(5) At this point, I’m very happy. I finally have an attribute table with all the information I need for analysis. I then export the table as a text file. I import the table into R for manipulation, visualization, and analysis.

In R:

(6) Bin distance to water data: to create histograms representing proportions I needed to bin the distance to water data. I used the cut tool in R to bin the distance to water data into groups of 20 meters (i.e. 1 – 20, 21 – 40, etc.)

(7) Create dummy variables for vegetation type: I used ifelse statements with the dplyr package to create new columns for conifer presence (0 = not present, 1 = present), meadow presence, and residential facilities presence.

(8) Calculate total length of hikers path in vegetation type each distance class: I again used dplyr to calculate the total length of each hiker’s path grouped by the distance class. I then used a conditional statement to only calculate the length of data points in each vegetation type (i.e. conifer, meadow, residential).

(9) Calculate time spent in each distance class: I first created a column with 1’s to represent 1 minute. I then calculated the time each hiker spent in each distance class. I used a conditional statement to only calculate the time spent in each vegetation type (i.e. conifer, meadow, residential)

(10) I then calculated ‘Observed’ versus ‘Expected’ proportions.

Expected = length of [vegetation type] / total length within distance class (assumes people are traveling at a constant speed)

Observed = time spent in [vegetation type] / total time within distance class

This will tell me if people are spending more or less time in a certain vegetation type despite being close to water.

(11) I did a chi-square test for each vegetation type to see if the observed vs expected distributions were significantly different.

Description of Results Obtained:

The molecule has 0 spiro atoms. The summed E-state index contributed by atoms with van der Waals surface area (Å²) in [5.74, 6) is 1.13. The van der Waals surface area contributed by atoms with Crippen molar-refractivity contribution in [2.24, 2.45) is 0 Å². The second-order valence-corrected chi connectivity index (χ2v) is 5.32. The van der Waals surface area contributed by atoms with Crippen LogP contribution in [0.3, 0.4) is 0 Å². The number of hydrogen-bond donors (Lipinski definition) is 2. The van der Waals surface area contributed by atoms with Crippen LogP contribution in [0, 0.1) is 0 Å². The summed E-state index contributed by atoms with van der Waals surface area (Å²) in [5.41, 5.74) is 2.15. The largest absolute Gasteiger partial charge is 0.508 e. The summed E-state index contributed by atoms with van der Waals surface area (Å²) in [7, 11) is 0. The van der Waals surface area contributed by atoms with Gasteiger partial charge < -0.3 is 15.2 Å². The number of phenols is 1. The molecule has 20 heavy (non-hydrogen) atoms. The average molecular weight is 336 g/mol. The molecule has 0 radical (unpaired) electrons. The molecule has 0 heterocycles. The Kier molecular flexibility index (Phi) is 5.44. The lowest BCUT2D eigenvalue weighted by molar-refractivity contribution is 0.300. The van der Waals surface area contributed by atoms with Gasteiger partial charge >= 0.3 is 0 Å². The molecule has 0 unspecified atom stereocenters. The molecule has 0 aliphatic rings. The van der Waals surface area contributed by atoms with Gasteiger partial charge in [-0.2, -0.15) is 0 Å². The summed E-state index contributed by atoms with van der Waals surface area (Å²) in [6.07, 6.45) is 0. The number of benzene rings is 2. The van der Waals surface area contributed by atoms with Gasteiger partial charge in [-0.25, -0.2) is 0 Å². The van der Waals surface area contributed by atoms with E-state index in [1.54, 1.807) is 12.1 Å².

The first three figures I generated demonstrated to me the overall proportions of the length of the hikers’ tracks grouped by distance class, and the time spent in each distance class. Figure 4 indicates that the five hikers spent 75% of their time 0 -20 meters from the lake. Additionally, of the entire track length, over 60% of the length was 0 – 20 meters from the lakeshore. From an ocular check, it looks like my hypothesis is being supported: people are spending more time near the water. I wonder if that’s a function of the lake or another variable?

Laura introduced me to a neat way to conceptualize differences in distributions, particularly when the distributions represent different units of measurement (i.e. time vs. length). Creating an odds ratio essentially divides the values of time vs. length to give me a ratio. A value less than 1 indicates that people spent less time in the distance class than they would have if they had been traveling at a constant pace. A value greater than one indicates the people spent more time in distance class than they would have if traveling at a constant pace. Figure 5 demonstrates that people were spending more time in the area when they were 0-20 meters from the lake shore and 61-80 meters from the lake shore. I am ignoring the 141-160 and 161-180 distance classes because the sample sizes are too small. Once again, looks like the hypothesis is being supported. But, is this because of the water feature? Or vegetation? Or both?

Figure 6 illustrates the proportion of vegetation types within each distance class. It looks like 0 -20 meters from the lake shore, the predominate vegetation types are conifer woodland (~ 50%) and residential and facilities (~ 40%), i.e. paved parking lots, toilets, picnic areas, paved sidewalks.